Clothing as a Political Tool in the Ottoman Empire: Two Miniature Paintings From a Sixteenth-Century Illustrated History of Süleyman the Magnificent (1520 -1566)
Journal of Historical and European Studies, Volume 1, December (2007)
The Ottoman state, like other Islamic and pre-modern dynasties, regulated the appearance and personal presentation of its officials and citizens. Costume signalled distinctions in religious status, occupation, and regional affiliations. It helped maintain social order and promote communal unity. This paper will examine two miniature paintings in the collection of the Topkapi Palace Museum in Istanbul, and assess what they might tell us about the uses and, above all, the meaning of aspects of costume and textiles in the Ottoman realm.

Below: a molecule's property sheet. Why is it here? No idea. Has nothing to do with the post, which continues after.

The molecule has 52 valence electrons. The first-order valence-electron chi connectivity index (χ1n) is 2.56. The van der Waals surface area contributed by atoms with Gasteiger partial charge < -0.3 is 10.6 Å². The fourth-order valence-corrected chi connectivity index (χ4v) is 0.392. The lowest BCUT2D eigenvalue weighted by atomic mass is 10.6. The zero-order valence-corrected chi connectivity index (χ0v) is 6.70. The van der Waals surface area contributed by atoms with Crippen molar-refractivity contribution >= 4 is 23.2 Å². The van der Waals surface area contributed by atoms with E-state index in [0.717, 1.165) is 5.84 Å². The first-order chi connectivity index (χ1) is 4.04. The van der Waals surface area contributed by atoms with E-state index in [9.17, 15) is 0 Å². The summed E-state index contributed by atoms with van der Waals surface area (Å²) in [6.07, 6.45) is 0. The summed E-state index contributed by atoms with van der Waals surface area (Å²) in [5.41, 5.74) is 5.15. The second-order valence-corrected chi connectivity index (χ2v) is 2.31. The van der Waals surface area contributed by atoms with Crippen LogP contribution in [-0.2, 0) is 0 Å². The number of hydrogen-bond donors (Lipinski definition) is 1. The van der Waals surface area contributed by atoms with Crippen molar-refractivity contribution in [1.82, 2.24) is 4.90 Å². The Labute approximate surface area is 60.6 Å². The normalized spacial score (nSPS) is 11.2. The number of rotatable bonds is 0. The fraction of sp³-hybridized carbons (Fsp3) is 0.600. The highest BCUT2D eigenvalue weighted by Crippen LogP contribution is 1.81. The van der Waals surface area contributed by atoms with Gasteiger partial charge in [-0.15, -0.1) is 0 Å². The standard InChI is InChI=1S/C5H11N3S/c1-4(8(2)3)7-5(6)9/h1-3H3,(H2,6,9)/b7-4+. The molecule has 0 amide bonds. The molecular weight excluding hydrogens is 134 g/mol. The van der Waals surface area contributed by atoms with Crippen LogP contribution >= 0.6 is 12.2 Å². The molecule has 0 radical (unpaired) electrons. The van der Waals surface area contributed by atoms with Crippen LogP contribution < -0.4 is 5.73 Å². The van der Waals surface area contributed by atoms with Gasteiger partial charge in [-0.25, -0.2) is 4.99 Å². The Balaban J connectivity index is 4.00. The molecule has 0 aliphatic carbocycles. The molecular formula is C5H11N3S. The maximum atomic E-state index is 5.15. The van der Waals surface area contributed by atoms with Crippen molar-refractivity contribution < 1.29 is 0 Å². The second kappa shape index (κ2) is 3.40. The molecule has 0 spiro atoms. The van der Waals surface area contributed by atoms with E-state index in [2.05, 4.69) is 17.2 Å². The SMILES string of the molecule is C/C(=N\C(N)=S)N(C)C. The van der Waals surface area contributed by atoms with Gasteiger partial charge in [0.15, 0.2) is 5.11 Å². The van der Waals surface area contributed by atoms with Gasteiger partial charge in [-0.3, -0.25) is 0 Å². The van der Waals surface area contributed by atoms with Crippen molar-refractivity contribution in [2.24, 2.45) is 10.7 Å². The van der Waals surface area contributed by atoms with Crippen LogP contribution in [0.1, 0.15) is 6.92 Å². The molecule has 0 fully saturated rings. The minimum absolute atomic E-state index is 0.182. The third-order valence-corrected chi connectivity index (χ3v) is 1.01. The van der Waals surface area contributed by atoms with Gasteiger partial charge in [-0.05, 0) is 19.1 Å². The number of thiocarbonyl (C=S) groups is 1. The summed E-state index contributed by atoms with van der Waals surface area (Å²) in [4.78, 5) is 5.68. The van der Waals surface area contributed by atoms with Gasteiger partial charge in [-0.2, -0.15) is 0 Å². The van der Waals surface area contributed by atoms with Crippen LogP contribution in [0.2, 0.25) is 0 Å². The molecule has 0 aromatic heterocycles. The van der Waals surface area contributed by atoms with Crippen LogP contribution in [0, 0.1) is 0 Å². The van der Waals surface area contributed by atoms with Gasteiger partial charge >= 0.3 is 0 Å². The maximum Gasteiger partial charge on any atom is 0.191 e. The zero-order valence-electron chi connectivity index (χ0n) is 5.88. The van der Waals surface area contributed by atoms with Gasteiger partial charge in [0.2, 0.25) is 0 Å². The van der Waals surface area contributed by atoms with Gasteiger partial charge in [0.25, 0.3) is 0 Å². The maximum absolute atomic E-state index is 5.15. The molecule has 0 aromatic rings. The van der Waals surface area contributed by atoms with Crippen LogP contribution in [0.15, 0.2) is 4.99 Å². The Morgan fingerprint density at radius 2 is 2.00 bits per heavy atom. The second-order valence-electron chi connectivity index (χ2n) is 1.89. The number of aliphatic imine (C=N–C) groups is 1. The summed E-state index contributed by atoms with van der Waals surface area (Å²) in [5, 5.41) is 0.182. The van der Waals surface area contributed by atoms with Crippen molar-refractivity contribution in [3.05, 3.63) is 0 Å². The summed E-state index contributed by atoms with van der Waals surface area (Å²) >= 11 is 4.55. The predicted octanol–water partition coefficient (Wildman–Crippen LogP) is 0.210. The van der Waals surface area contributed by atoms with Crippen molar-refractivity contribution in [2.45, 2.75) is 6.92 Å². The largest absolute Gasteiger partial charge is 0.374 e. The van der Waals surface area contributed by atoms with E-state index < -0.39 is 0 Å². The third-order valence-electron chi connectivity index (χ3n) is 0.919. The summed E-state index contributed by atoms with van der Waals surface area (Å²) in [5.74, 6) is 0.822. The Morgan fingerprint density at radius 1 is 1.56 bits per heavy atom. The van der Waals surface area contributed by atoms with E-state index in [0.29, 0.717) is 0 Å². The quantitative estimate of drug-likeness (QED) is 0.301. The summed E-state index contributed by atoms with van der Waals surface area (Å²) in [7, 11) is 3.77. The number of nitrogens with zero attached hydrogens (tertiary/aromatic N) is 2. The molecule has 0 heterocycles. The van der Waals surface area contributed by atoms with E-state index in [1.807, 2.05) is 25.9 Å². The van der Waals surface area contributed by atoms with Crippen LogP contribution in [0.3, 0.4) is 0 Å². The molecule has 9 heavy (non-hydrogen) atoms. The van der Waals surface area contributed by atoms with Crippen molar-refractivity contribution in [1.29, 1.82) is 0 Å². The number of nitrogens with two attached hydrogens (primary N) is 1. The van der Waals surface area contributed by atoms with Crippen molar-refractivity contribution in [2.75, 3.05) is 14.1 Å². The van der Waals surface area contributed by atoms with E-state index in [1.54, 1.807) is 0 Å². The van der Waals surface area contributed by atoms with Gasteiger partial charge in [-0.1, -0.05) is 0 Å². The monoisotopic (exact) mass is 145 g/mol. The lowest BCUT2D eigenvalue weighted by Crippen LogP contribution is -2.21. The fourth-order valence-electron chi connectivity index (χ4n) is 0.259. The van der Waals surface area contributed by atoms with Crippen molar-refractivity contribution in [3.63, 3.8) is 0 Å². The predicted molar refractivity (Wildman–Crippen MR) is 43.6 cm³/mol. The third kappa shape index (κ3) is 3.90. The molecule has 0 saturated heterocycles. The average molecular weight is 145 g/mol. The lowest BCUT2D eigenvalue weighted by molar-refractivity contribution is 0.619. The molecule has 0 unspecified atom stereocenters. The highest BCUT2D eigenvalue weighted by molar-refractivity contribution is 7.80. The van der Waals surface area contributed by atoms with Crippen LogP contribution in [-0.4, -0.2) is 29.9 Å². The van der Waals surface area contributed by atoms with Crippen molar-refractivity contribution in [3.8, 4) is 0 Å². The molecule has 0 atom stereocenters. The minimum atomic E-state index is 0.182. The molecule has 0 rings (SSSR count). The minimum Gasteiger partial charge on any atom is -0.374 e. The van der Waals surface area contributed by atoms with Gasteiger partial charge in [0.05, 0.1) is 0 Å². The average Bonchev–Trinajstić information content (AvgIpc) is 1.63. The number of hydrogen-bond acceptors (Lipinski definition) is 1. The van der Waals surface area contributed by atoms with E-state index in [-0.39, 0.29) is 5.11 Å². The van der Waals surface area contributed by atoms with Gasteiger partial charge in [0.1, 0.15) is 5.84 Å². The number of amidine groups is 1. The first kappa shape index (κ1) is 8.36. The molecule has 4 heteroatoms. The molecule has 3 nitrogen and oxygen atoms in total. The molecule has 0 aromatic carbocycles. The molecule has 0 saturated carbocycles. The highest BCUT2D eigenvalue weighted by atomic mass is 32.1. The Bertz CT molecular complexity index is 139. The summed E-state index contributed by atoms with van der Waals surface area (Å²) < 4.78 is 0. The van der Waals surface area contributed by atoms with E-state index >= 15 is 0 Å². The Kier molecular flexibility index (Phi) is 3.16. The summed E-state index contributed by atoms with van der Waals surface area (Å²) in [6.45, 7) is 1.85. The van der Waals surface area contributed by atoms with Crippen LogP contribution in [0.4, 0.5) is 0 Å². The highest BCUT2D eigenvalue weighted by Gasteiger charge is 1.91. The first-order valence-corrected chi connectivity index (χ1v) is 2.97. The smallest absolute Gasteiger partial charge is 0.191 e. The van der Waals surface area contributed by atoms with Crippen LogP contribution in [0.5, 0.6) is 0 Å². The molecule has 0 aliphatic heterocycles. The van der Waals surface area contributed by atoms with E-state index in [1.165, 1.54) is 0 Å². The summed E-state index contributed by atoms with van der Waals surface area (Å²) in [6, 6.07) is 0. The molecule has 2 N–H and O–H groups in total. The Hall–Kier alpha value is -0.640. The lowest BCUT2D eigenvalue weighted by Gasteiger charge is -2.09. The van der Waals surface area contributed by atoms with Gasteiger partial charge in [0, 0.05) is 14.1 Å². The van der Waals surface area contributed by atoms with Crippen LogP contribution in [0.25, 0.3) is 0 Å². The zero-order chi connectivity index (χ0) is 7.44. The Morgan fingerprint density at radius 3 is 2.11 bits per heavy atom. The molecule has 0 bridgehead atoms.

My approach goes beyond an inventory of what people wore and when. Rather, it is an attempt to follow a line of questioning suggested by Roland Barthes in the 1950s when he called for costume study to be linked to what he described as the ‘mentality’ of the eras and cultures in which it had been worn. Almost half a century later, despite the potential of the study of clothing as material ‘mirrors of reality’ in contributing to the understanding of the social and cultural milieu of the Ottoman Empire, research in the field remains sporadic. This situation persists despite a large corpus of Ottoman costume and related materials surviving in museums and private collections in Turkey and other parts of the world.